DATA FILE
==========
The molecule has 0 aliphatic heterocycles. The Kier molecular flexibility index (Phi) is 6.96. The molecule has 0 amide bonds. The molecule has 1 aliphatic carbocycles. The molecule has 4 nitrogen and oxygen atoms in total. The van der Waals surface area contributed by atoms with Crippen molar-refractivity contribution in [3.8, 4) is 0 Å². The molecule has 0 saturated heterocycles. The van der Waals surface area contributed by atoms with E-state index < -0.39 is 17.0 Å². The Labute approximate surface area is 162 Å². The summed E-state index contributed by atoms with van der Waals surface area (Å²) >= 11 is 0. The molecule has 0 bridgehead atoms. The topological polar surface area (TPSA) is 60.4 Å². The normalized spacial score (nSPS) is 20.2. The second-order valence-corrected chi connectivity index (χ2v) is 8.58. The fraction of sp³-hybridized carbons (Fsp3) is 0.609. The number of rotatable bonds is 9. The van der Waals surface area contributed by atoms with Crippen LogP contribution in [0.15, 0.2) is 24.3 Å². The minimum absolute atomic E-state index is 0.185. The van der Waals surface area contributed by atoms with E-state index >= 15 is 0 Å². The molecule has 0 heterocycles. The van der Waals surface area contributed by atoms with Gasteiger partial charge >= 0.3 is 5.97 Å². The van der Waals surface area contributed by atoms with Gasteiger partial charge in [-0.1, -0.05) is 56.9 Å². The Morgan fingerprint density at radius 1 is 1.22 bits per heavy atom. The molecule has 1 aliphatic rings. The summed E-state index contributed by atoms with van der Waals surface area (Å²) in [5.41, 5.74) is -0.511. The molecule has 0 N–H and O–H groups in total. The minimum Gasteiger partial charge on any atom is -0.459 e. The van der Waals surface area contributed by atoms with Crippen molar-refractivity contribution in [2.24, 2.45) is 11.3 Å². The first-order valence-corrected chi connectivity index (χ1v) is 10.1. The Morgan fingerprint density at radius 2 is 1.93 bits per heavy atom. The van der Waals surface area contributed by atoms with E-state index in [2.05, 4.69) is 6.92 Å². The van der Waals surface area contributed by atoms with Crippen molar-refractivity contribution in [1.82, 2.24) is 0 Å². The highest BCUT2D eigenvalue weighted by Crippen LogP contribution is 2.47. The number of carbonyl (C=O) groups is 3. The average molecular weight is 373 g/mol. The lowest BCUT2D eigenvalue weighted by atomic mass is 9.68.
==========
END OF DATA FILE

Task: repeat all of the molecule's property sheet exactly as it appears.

The molecule has 0 aliphatic heterocycles. The Kier molecular flexibility index (Phi) is 6.96. The molecule has 0 amide bonds. The molecule has 1 aliphatic carbocycles. The molecule has 4 nitrogen and oxygen atoms in total. The van der Waals surface area contributed by atoms with Crippen molar-refractivity contribution in [3.8, 4) is 0 Å². The molecule has 0 saturated heterocycles. The van der Waals surface area contributed by atoms with E-state index < -0.39 is 17.0 Å². The Labute approximate surface area is 162 Å². The summed E-state index contributed by atoms with van der Waals surface area (Å²) >= 11 is 0. The molecule has 0 bridgehead atoms. The topological polar surface area (TPSA) is 60.4 Å². The normalized spacial score (nSPS) is 20.2. The second-order valence-corrected chi connectivity index (χ2v) is 8.58. The fraction of sp³-hybridized carbons (Fsp3) is 0.609. The number of rotatable bonds is 9. The van der Waals surface area contributed by atoms with Crippen LogP contribution in [0.15, 0.2) is 24.3 Å². The minimum absolute atomic E-state index is 0.185. The van der Waals surface area contributed by atoms with E-state index >= 15 is 0 Å². The molecule has 0 heterocycles. The van der Waals surface area contributed by atoms with Gasteiger partial charge >= 0.3 is 5.97 Å². The van der Waals surface area contributed by atoms with Gasteiger partial charge in [-0.1, -0.05) is 56.9 Å². The Morgan fingerprint density at radius 1 is 1.22 bits per heavy atom. The molecule has 1 aliphatic rings. The summed E-state index contributed by atoms with van der Waals surface area (Å²) in [5.41, 5.74) is -0.511. The molecule has 0 N–H and O–H groups in total. The minimum Gasteiger partial charge on any atom is -0.459 e. The van der Waals surface area contributed by atoms with Crippen molar-refractivity contribution in [2.24, 2.45) is 11.3 Å². The first-order valence-corrected chi connectivity index (χ1v) is 10.1. The Morgan fingerprint density at radius 2 is 1.93 bits per heavy atom. The van der Waals surface area contributed by atoms with E-state index in [2.05, 4.69) is 6.92 Å². The van der Waals surface area contributed by atoms with Crippen molar-refractivity contribution in [1.82, 2.24) is 0 Å². The highest BCUT2D eigenvalue weighted by Crippen LogP contribution is 2.47. The number of carbonyl (C=O) groups is 3. The average molecular weight is 373 g/mol. The lowest BCUT2D eigenvalue weighted by atomic mass is 9.68.